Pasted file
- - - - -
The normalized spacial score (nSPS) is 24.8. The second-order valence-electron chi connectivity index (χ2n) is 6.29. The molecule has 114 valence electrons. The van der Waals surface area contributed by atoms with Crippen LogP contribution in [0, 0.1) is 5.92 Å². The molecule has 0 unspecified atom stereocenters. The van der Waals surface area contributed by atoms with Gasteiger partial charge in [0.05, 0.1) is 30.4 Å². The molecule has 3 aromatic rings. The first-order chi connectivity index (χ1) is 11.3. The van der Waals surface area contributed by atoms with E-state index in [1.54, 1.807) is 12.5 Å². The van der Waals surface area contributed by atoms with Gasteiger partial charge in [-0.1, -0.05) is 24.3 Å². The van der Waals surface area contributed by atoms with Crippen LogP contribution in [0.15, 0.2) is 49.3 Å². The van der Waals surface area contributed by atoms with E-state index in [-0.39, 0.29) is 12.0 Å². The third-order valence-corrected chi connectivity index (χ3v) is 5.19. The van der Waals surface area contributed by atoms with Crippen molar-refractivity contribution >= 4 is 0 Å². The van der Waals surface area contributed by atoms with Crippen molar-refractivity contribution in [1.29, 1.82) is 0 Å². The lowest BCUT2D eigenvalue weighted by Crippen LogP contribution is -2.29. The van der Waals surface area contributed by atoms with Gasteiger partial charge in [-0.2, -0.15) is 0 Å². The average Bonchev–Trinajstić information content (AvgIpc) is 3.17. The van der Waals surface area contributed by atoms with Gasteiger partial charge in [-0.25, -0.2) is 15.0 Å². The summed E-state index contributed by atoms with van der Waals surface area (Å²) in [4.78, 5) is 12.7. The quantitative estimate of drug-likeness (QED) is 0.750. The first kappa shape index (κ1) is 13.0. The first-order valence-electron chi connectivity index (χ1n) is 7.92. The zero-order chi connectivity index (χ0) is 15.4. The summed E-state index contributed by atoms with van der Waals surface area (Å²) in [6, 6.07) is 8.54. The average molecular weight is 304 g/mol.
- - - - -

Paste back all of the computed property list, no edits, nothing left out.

The normalized spacial score (nSPS) is 24.8. The second-order valence-electron chi connectivity index (χ2n) is 6.29. The molecule has 114 valence electrons. The van der Waals surface area contributed by atoms with Crippen LogP contribution in [0, 0.1) is 5.92 Å². The molecule has 0 unspecified atom stereocenters. The van der Waals surface area contributed by atoms with Gasteiger partial charge in [0.05, 0.1) is 30.4 Å². The molecule has 3 aromatic rings. The first-order chi connectivity index (χ1) is 11.3. The van der Waals surface area contributed by atoms with E-state index in [1.54, 1.807) is 12.5 Å². The van der Waals surface area contributed by atoms with Gasteiger partial charge in [-0.1, -0.05) is 24.3 Å². The van der Waals surface area contributed by atoms with Crippen LogP contribution in [0.15, 0.2) is 49.3 Å². The van der Waals surface area contributed by atoms with E-state index in [-0.39, 0.29) is 12.0 Å². The third-order valence-corrected chi connectivity index (χ3v) is 5.19. The van der Waals surface area contributed by atoms with Crippen molar-refractivity contribution >= 4 is 0 Å². The van der Waals surface area contributed by atoms with Crippen molar-refractivity contribution in [1.29, 1.82) is 0 Å². The lowest BCUT2D eigenvalue weighted by Crippen LogP contribution is -2.29. The van der Waals surface area contributed by atoms with Gasteiger partial charge in [-0.2, -0.15) is 0 Å². The average Bonchev–Trinajstić information content (AvgIpc) is 3.17. The van der Waals surface area contributed by atoms with Gasteiger partial charge in [-0.25, -0.2) is 15.0 Å². The summed E-state index contributed by atoms with van der Waals surface area (Å²) in [4.78, 5) is 12.7. The quantitative estimate of drug-likeness (QED) is 0.750. The first kappa shape index (κ1) is 13.0. The first-order valence-electron chi connectivity index (χ1n) is 7.92. The zero-order chi connectivity index (χ0) is 15.4. The summed E-state index contributed by atoms with van der Waals surface area (Å²) in [6, 6.07) is 8.54. The average molecular weight is 304 g/mol.